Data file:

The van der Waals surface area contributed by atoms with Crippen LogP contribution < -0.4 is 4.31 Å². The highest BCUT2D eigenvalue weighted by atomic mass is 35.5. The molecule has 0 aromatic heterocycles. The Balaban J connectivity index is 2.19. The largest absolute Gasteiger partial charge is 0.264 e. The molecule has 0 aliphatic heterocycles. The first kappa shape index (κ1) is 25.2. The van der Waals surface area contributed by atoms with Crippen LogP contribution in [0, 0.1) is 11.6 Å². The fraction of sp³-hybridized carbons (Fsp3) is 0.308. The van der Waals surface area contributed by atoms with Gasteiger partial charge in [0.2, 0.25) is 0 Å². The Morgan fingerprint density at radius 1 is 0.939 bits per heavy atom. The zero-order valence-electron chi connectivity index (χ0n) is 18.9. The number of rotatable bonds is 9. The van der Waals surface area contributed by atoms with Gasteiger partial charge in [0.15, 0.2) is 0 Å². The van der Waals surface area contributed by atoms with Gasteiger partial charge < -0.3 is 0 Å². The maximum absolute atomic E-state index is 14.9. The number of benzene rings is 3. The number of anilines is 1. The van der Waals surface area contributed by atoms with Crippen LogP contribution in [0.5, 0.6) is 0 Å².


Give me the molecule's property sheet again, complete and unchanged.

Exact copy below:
The van der Waals surface area contributed by atoms with Crippen LogP contribution < -0.4 is 4.31 Å². The highest BCUT2D eigenvalue weighted by atomic mass is 35.5. The molecule has 0 aromatic heterocycles. The Balaban J connectivity index is 2.19. The largest absolute Gasteiger partial charge is 0.264 e. The molecule has 0 aliphatic heterocycles. The first kappa shape index (κ1) is 25.2. The van der Waals surface area contributed by atoms with Crippen LogP contribution in [0, 0.1) is 11.6 Å². The fraction of sp³-hybridized carbons (Fsp3) is 0.308. The van der Waals surface area contributed by atoms with Gasteiger partial charge in [0.2, 0.25) is 0 Å². The Morgan fingerprint density at radius 1 is 0.939 bits per heavy atom. The zero-order valence-electron chi connectivity index (χ0n) is 18.9. The number of rotatable bonds is 9. The van der Waals surface area contributed by atoms with Gasteiger partial charge in [0.15, 0.2) is 0 Å². The van der Waals surface area contributed by atoms with Gasteiger partial charge < -0.3 is 0 Å². The maximum absolute atomic E-state index is 14.9. The number of benzene rings is 3. The number of anilines is 1. The van der Waals surface area contributed by atoms with Crippen LogP contribution in [0.5, 0.6) is 0 Å².